The WNBA's leading scorer wasn't voted into the All-Star Game as a starter, and it seems rather unlikely she'll be named a reserve by the league's coaches, either. But with the trouble Diana Taurasi is facing, potentially missing the midseason showcase of the league's top players is certainly not the biggest thing she's worried about.
The All-Star contest was supposed to be just another spotlighted stage for Taurasi, who is averaging 20.6 points per game for the Western Conference-leading Phoenix Mercury. And a particularly grand stage, since the game -- set for July 25 -- will be played in Connecticut, where she played for UConn and is a folk hero.
But Taurasi allegedly made a very poor decision that has taken away some of the sparkle that typically surrounds her. Even in Connecticut, she has lost some fans and left others extremely disappointed.
The Phoenix police released a report Tuesday that said Taurasi's blood-alcohol level was 0.17 percent, more than twice the legal limit of 0.08 percent, after she was pulled over July 2 in that city. She was cited for extreme DUI and speeding.
It remains to be seen how the case will be settled -- whether Taurasi will serve any jail time and how long a suspension she might receive from the league. Her next court date is July 22.
There's no way Taurasi should be an All-Star, and the league must take as harsh a stance as its guidelines allow in terms of punishment.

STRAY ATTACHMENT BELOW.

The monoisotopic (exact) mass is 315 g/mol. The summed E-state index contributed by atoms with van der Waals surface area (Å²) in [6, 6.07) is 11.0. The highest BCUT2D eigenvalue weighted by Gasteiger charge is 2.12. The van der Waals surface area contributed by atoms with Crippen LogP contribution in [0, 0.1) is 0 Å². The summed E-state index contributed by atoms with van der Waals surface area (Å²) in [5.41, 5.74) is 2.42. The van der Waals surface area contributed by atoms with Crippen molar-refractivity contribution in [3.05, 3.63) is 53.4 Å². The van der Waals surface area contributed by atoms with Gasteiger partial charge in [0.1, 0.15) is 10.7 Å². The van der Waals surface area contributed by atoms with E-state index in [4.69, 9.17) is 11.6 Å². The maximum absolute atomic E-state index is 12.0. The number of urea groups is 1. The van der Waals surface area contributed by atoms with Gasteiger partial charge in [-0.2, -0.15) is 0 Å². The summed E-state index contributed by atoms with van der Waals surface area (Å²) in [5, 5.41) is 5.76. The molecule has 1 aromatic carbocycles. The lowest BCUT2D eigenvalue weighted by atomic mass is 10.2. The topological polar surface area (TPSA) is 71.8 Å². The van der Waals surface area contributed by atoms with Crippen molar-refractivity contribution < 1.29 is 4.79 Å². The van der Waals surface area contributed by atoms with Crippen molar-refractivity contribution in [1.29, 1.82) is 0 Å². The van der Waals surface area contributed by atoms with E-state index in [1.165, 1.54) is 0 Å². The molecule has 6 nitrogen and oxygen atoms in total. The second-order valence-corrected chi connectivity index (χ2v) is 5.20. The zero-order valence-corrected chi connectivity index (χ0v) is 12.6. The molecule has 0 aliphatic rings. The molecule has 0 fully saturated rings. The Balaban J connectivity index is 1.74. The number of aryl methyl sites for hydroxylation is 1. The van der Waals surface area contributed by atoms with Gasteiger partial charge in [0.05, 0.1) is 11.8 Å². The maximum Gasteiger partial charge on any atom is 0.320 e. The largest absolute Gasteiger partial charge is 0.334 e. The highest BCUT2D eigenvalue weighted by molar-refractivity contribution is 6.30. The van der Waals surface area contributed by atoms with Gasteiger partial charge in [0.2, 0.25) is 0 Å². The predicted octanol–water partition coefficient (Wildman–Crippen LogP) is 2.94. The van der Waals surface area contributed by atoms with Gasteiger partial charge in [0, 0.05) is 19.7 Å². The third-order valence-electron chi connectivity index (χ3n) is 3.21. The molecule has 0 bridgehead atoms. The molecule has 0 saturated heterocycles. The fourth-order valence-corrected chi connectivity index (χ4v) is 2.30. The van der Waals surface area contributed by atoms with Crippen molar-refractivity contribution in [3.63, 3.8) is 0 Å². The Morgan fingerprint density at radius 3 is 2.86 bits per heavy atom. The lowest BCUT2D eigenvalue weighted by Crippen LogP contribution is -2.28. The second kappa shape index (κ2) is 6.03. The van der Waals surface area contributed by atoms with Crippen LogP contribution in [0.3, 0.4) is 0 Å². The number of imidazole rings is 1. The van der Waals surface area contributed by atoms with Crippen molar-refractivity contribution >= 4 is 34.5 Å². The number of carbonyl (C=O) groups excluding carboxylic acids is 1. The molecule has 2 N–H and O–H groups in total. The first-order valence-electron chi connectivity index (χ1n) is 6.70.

If she indeed does not play in the All-Star Game, her absence will be conspicuous. And that's a shame, but that shame is all on Taurasi herself. She is the first truly high-profile WNBA player to get in any serious legal trouble.
Considering what a popular, visible and vocal presence she is for her franchise, the league and the sport of women's basketball, this is as much a worst-case scenario as the WNBA hopes it ever has to deal with.
Because the real worst-case scenario, of course, is that Taurasi, if driving under the influence, could have killed or severely injured herself and others. There aren't any excuses for that behavior, and Taurasi now has a mark on her reputation that will never come off.
Can it fade a bit? Yes, if she works hard at making it happen. But it never will go away entirely. Nor should it. That's the nature of life's having consequences.
None of this means she can't eventually get some positives out of the situation, starting with the necessity of examining what changes she might need to make in her life to avoid anything like this happening again. And she could end up using this experience to counsel other players or younger athletes.
When you take actions that put yourself and others in harm's way and you're lucky enough to escape with no one getting physically injured, you need to look at it like you just got a second chance at life.
Taurasi is a very bright person who allegedly did a very foolish thing. She should spend some time thinking about just how much more nightmarish this could have been and be thankful she was spared those consequences. And many of her peers need to do reality checks in their own lives about how alcohol use and abuse might affect them.
It is, in fact, a topic the All-Stars should discuss privately with each other when they get together in Uncasville, Conn. They know how little margin for error there is in regard to personal behavior potentially having a devastating effect on not just them individually, but the whole league. Taurasi might not end up on the All-Star roster this season, but she should be on the All-Stars' minds.
Mechelle Voepel, a regular contributor to ESPN.com, can be reached at firstname.lastname@example.org. Read her blog at http://voepel.wordpress.com.